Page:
vintage photography

the dead photog project

i think it goes without saying how much i love the dead photographers project

Deadphotographers is a forever expanding collection of images which explore the relationship of photography and our changing time while aiming to prove the theory that everyone has a good photograph in them. The project is curated by James Dodd, a UK based photographer, who uses his father’s removals company as the only source of discovering the photographs.

Each photograph is collected through house clearances of the deceased, where unwanted items are discarded, including whole photography archives of the once keen photographers. The experience, skills and styles of the photgraphers range vastly. But with most there is a sense of love of their subjects and of the activity they once pursued.

Most collections are cared for, dated and ordered to some level, and kept securely, only to see them quickly discarded along with other once loved trinkets as soon as they pass. If they didn’t become part of this collection, they would simply be disposed of and never see the light of day again.

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john olson

john olson was hired by life in 1968 at the age of 21, making him the youngest staff photographer at the magazine. before that he went to vietnam at the age of only 19 and won the robert capa gold medal for his coverage of the battle of hue, one of the bloodiest battles of the war. you may recognise his photographs of rock stars and their parents.

all images courtesy of life mag

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running wild

a group of wild horse herders photographed by bill eppridge for life magazine in 1968

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charis wilson

charis wilson was a model & writer best known as the subject of photographer edward weston

wilson on the first time she met weston:

“For anyone interested in statistics – I wasn’t – he was 48 years old and I had just turned 20. What was important to me was the sight of someone who quite evidently was twice as alive as anyone else in the room, and whose eyes most likely saw twice as much as anyone else’s did.”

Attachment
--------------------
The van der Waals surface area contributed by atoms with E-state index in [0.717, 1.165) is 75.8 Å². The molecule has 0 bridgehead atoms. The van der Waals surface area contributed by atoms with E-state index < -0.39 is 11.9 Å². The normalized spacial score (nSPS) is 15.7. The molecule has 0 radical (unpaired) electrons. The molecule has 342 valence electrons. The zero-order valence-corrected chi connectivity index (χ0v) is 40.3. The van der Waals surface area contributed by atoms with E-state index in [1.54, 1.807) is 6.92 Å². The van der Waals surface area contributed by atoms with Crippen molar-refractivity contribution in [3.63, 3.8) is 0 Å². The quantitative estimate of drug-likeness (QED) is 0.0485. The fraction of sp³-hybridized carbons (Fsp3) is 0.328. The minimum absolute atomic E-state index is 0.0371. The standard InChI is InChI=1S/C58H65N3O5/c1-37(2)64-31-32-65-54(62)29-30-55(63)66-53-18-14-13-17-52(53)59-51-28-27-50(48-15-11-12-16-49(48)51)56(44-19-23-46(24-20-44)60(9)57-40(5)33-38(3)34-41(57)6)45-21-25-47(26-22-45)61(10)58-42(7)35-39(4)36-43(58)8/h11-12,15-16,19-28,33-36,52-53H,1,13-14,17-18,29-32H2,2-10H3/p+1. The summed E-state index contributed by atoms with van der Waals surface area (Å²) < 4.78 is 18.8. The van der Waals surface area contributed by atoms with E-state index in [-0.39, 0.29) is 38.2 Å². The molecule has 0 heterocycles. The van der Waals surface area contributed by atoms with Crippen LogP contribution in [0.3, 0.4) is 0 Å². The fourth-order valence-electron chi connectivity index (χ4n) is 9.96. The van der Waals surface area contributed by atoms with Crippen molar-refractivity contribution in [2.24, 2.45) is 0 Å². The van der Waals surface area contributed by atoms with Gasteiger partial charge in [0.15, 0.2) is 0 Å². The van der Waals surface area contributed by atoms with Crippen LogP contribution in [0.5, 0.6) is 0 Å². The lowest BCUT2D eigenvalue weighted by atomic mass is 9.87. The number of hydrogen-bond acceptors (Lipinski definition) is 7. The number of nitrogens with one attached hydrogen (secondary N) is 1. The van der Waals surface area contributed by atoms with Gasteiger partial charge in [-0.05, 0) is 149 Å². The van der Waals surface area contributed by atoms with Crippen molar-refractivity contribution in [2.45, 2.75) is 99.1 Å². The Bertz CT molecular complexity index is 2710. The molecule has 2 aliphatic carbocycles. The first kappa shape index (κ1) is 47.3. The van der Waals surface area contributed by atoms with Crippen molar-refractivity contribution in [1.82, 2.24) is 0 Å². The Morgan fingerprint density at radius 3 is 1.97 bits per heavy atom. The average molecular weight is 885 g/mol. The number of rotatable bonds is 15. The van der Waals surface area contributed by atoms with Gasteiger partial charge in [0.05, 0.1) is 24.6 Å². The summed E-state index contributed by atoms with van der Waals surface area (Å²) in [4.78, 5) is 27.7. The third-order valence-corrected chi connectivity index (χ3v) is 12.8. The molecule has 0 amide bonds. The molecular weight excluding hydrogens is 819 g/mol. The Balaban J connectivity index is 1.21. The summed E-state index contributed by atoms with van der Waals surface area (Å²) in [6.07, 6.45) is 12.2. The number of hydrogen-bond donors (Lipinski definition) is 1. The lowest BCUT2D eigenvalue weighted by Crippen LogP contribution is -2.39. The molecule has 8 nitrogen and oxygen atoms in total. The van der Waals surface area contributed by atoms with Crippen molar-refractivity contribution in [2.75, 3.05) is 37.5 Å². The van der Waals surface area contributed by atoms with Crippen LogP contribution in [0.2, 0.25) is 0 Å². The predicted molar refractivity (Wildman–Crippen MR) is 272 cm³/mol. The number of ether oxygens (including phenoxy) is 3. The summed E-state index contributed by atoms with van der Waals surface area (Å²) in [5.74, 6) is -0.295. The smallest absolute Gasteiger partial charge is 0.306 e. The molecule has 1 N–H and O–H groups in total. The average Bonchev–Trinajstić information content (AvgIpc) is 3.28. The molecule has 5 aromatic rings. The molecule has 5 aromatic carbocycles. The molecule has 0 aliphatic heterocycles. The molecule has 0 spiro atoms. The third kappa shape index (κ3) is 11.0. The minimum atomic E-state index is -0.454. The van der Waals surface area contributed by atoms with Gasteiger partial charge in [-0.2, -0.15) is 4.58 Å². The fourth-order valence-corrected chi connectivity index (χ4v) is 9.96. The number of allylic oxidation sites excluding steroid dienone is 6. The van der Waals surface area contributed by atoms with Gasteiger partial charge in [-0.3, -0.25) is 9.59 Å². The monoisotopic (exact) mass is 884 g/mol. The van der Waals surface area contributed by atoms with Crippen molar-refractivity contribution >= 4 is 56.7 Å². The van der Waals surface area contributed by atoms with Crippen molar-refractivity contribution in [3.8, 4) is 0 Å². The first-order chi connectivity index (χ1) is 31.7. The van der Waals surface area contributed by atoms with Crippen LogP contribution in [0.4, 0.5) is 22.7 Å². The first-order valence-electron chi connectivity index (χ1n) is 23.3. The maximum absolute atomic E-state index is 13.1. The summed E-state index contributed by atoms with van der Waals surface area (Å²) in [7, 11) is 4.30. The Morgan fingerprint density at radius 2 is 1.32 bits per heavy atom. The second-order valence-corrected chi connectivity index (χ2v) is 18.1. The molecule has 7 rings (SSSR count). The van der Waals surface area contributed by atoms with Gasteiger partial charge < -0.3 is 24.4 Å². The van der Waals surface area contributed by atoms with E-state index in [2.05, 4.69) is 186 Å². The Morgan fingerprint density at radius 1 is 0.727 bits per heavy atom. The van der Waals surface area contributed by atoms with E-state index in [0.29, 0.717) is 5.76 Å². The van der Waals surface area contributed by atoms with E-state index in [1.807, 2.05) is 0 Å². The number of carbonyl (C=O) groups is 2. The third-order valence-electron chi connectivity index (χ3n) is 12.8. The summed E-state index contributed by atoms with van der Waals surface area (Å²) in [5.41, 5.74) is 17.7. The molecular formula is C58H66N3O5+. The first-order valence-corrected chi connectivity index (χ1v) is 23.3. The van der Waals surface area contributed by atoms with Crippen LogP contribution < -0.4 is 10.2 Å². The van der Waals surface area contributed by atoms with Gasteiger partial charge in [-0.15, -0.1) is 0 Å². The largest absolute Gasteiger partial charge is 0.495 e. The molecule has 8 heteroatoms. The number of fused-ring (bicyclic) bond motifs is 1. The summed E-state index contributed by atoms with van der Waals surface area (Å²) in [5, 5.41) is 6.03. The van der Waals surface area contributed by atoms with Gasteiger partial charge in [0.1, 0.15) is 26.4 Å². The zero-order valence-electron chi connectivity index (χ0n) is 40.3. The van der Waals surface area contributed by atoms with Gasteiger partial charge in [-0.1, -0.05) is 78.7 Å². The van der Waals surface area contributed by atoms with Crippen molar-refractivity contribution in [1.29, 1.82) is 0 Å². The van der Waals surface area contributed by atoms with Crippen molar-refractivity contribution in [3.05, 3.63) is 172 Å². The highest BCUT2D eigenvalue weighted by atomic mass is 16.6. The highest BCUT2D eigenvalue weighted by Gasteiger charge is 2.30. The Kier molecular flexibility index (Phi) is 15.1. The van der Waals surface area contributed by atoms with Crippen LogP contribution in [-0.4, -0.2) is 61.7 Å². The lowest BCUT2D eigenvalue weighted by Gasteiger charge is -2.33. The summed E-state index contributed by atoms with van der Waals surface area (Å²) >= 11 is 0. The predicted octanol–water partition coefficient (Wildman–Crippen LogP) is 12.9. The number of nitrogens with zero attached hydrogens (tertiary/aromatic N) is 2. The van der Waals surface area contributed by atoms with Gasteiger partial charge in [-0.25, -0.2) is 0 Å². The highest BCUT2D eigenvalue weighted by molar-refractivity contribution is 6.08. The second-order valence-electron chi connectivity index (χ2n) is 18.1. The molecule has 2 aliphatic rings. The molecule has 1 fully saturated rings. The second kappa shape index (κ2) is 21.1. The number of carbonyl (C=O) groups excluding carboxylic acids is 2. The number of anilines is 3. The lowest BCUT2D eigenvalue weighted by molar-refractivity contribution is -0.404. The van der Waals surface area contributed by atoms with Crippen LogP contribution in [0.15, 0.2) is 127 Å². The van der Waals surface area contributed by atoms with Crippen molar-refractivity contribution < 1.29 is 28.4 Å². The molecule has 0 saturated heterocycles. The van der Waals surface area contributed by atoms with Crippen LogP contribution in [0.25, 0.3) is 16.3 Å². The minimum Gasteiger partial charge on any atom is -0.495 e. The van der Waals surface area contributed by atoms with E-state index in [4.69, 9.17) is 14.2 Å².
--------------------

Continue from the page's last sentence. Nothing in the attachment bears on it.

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sad ladies

why do these beautiful vintage ladies look so sad? probably because they had to sit so still to have their photos taken.

click on the images for their sources.

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henri cartier-bresson

been browsing through the henri cartier-bresson interactive exhibition at moma, certainly one of the best photojournalists ever to have lived. he’s famous for his photos from his native france, but i really enjoyed the series taken in the USA between 1930-60ish. the first photo is from the McCann-Erickson advertising agency on Madison Avenue, New York in 1959. it looks exactly like the sterling cooper office! you knew i was going to mention mad men, huh? i’m so predictable.

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yale joel

yale joel was an american photographer who started taking pictures at the age of 19. he was a combat photographer during WWII and eventually became a staff photographer at LIFE magazine. he died in 2006 at the age of 87

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nina leen

nina leen was one of the first female photographers for life magazine

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